8"Do Not Disturb"Gwyneth Horder-PaytonJason SmilovicNovember 28, 2007 (2007-11-28)5.93[47]
Jaime goes into an unexpected emotional tailspin in the wake of Antonio's death, resulting in Jonas ordering her to take a vacation after completing a minor assignment in Montana, which leads to Jaime being ordered to act as an assassin for the first time.

Reception and ratings[edit]

Critical reception[edit]

The series met with a largely negative reception. Mary McNamara of the Los Angeles Times wished that the episodes following the pilot were just as good as the pilot itself, and wanted Katee Sackhoff to play the lead role.[48] Alessandra Stanley of The New York Times felt that Bionic Woman was more about "fembot martial arts and slick Matrix-ish special effects" oriented toward young male viewers "[rather] than about character development".[49]

Tim Goodman of the San Francisco Chronicle felt that the remake was "a lot darker than the campy original",[50] but said that "trouble lies in the casting and the concept". Goodman thought that "Ryan seems too inert, not nearly aggressive enough for the role", and that even Sackhoff was "infinitely more likable as an antiheroine". He said that they either "got the wrong bionic woman", or "they need to let the bad bionic woman get a whole lot more screen time".[51]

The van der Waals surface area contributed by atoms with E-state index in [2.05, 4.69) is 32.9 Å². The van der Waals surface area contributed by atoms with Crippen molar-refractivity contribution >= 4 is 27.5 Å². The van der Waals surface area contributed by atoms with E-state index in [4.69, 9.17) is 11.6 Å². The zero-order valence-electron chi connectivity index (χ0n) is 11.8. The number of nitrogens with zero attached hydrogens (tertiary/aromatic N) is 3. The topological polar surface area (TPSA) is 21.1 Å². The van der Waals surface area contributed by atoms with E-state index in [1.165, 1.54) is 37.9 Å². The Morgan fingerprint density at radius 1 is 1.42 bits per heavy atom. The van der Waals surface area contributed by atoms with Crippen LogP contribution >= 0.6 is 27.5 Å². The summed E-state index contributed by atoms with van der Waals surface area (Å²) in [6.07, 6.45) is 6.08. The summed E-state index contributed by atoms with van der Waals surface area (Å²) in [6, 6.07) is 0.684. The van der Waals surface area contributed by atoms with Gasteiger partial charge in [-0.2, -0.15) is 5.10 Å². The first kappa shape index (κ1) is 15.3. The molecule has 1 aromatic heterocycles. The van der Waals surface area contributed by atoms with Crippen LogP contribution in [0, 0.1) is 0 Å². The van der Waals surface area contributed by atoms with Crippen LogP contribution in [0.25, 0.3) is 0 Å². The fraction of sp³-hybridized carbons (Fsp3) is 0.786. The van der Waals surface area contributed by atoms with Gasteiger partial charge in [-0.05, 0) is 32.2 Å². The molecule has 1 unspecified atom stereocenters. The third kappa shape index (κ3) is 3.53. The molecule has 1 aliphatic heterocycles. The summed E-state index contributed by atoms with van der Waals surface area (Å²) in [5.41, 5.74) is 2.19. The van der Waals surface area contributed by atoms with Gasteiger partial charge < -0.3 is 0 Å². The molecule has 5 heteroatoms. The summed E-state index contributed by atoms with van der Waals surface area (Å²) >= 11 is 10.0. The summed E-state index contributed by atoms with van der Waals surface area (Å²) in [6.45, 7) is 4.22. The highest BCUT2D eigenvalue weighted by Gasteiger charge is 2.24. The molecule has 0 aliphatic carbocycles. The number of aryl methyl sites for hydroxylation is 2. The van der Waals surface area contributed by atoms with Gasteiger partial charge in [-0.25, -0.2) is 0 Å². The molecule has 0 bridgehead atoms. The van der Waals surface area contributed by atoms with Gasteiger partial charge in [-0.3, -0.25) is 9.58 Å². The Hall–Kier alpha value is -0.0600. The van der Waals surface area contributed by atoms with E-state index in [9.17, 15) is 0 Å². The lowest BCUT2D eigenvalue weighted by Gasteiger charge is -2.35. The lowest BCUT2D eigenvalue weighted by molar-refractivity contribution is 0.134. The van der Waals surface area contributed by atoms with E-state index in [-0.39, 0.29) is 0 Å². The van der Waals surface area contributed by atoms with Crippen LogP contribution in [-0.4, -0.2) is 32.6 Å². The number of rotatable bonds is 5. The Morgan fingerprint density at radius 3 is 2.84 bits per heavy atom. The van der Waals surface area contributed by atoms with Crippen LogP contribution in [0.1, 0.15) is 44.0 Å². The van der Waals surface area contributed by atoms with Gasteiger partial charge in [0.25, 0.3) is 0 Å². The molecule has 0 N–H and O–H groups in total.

Michael Idato of The Age said that since the series had gone "through a series of writers and producers", it was "no surprise that what finally lands is a little messy". However he said that "despite some early uncertainty, Ryan becomes a likable Sommers, leaving only the show's dark tone and relentless pace as potential problems." He said that they were great for setting up the story, "but could become too much as the season progresses".[52] Not all reviews were as optimistic; Michael Hinman of SyFy Portal referred to the show as "a disaster".[36]

Australia ratings[edit]

The first episode rated 1.6 million viewers, making it the most-watched program of the night. Ratings began to dive with the third episode rating 1.2 million viewers. The fifth episode only rated one million viewers. Viewer numbers soon fell below one million.[53] Sci Fi Australia picked up the show from Channel Seven - the first episode aired Friday, June 24, 2008, at 8:30 pm EST.

Home video releases[edit]

The region 2 and 4 DVDs were titled Bionic Woman – The Complete Series and Bionic Woman – Complete Series, respectively.